Zero Waste is a philosophy that encourages the redesign of resource life cycles so that all products are reused. No trash is sent to landfills and incinerators. The process recommended is one similar to the way that resources are reused in nature. The internationally recognized definition of ZERO WASTE adopted by the Zero Waste International Alliance (ZWIA)[1] is:

Zero Waste means designing and managing products and processes to systematically avoid and eliminate the volume and toxicity of waste and materials, conserve and recover all resources, and not burn or bury them.

Implementing Zero Waste will eliminate all discharges to land, water or air that are a threat to planetary, human, animal or plant health”

Zero Waste refers to waste management and planning approaches which emphasize waste prevention as opposed to end of pipe waste management.[2] It is a whole systems approach that aims for a massive change in the way materials flow through society, resulting in no waste.[2] Zero waste encompasses more than eliminating waste through recycling and reuse, it focuses on restructuring production and distribution systems to reduce waste.[3] Zero waste is more of a goal or ideal rather than a hard target.[4] Zero Waste provides guiding principles for continually working towards eliminating wastes.[2]

Eliminating waste from the outset requires heavy involvement primarily from industry and government since they are presented with more advantages than individuals.[3] Zero waste will not be possible without significant efforts and actions from industry and government.[3] Industry has control over product and packaging design, manufacturing processes, and material selection.[5] Governments have the ability to form policy and provide subsidies for better product manufacturing, design and the ability to develop and adopt comprehensive waste management strategies which can eliminate waste rather than just manage it.[2]

Zero waste can represent an economical alternative to waste systems, where new resources are continually required to replenish wasted raw materials. It can also represent an environmental alternative to waste since waste represents a significant amount of pollution in the world.

Zero Waste International Alliance has been established to promote positive alternatives to landfill and incineration and to raise community awareness of the social and economic benefits to be gained when waste is regarded as a resource base upon which can be built both employment and business opportunity.

Zero Waste Hierarchy describes a progression of policies and strategies to support the Zero Waste system, from highest and best to lowest use of materials. It is designed to be applicable to all audiences, from policy-makers to industry and the individual. It aims to provide more depth to the internationally recognized 3Rs (Reduce, Reuse, Recycle); to encourage policy, activity and investment at the top of the hierarchy; and to provide a guide for those who wish to develop systems or products that move us closer to Zero Waste. It enhances the Zero Waste definition by providing guidance for planning and a way to evaluate proposed solutions.All over the world, in some form or another, a pollution prevention hierarchy is incorporated into recycling regulations, solid waste management plans, and resource conservation programs. In Canada, a pollution prevention hierarchy otherwise referred to as the Environmental Protection Hierarchy was adopted. This Hierarchy has been incorporated into all recycling regulations within Canada and is embedded within all resource conservation methods which all government mandated waste prevention programs follow. While the intention to incorporate the 4th R (recovery)prior to disposal was good, many organizations focused on this 4th R instead of the top of the hierarchy resulting in costly systems designed to destroy materials instead of systems designed to reduce environmental impact and waste. Because of this, along with other resource destruction systems that have been emerging over the past few decades, Zero Waste Canada along with the Zero Waste International Alliance have adopted the only internationally peer reviewed Zero Waste Hierarchy that focuses on the first 3Rs; Reduce, Reuse and Recycle including Compost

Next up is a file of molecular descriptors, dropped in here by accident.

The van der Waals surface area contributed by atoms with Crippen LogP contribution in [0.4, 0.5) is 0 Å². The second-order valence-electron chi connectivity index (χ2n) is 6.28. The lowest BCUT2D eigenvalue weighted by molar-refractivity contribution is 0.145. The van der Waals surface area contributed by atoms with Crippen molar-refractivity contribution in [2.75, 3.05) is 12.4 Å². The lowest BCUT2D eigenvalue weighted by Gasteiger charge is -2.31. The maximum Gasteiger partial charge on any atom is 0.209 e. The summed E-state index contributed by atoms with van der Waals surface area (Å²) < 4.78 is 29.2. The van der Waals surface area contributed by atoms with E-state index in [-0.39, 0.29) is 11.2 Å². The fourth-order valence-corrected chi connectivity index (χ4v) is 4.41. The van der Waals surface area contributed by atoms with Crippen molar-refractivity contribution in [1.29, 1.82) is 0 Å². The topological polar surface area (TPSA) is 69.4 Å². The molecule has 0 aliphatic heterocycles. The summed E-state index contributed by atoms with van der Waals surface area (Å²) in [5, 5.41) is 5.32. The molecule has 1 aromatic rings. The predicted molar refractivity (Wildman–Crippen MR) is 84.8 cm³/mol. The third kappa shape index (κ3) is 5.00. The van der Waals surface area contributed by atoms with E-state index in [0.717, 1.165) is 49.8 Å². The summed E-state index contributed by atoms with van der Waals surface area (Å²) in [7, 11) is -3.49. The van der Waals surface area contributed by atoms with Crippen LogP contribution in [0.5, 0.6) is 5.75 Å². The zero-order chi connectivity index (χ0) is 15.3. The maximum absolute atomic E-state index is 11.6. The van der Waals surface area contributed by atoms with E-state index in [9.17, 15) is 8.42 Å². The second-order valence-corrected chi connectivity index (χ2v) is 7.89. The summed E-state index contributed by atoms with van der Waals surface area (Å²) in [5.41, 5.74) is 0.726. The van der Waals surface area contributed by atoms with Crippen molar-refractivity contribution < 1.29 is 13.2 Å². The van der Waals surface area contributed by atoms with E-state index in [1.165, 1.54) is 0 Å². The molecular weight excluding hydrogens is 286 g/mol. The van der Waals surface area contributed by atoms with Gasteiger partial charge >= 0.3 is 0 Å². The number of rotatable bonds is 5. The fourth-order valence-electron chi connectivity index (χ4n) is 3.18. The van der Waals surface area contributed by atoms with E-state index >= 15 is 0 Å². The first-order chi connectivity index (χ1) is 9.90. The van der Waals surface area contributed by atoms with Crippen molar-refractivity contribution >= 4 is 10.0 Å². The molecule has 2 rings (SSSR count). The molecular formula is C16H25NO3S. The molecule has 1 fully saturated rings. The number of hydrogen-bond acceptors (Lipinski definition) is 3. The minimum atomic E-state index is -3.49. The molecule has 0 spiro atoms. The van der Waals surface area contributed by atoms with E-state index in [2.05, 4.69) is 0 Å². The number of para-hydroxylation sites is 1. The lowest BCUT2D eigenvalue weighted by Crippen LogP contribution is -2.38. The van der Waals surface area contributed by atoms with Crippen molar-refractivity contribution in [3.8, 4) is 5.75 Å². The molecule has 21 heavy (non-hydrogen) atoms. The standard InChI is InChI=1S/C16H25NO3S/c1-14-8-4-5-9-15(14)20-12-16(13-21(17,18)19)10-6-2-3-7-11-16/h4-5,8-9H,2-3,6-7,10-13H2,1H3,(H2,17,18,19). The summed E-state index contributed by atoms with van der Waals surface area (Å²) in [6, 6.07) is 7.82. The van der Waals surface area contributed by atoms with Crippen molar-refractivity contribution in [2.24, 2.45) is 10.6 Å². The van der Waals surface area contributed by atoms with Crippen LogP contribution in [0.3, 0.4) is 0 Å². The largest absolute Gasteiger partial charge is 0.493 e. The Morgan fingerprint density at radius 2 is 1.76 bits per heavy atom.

Any Event can be a Zero Waste Event. Conservation Klondike Society has a wide range of solutions to help your next event be Zero Waste.

You can choose from our prepackaged kits. (For Larger gatherings contact us to personalize your event needs.)

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  • A municipal compost is now available at the landfill. Composting can divert up to 50% of waste from the landfill. Please note — ONLY compostable (not biodegradable) bags can go in compost.What can you put in community compost?
    Food scraps, teabags and coffee filters, soiled paper products like pizza boxes and napkins, waxed cartons, yard waste, sawdust etc. NOT toilet paper, pet feces, cigarettes, carcasses, glass, plastic etc


  • A Household Hazardous Waste Day will be held annually in the fall. Store your hazardous waste in a safe place until it can be disposed of safely on this day.What is hazardous waste?
    Paints, thinners and solvents, cleaning products, pesticides, aerosol cans, motor oil, antifreeze, rechargable batteries, smoke alarms, fluorescent lights and some personal care items are examples of common hazardous materials found in homes.


  • Thanks to funding from the Community Development Fund and the City of Dawson, CKS has been able to build a small addition onto the downtown depot.  With the extra space created, we are now able to offer paper recycling to individual households!  Please bring us your white, mixed, and news paper for recycling.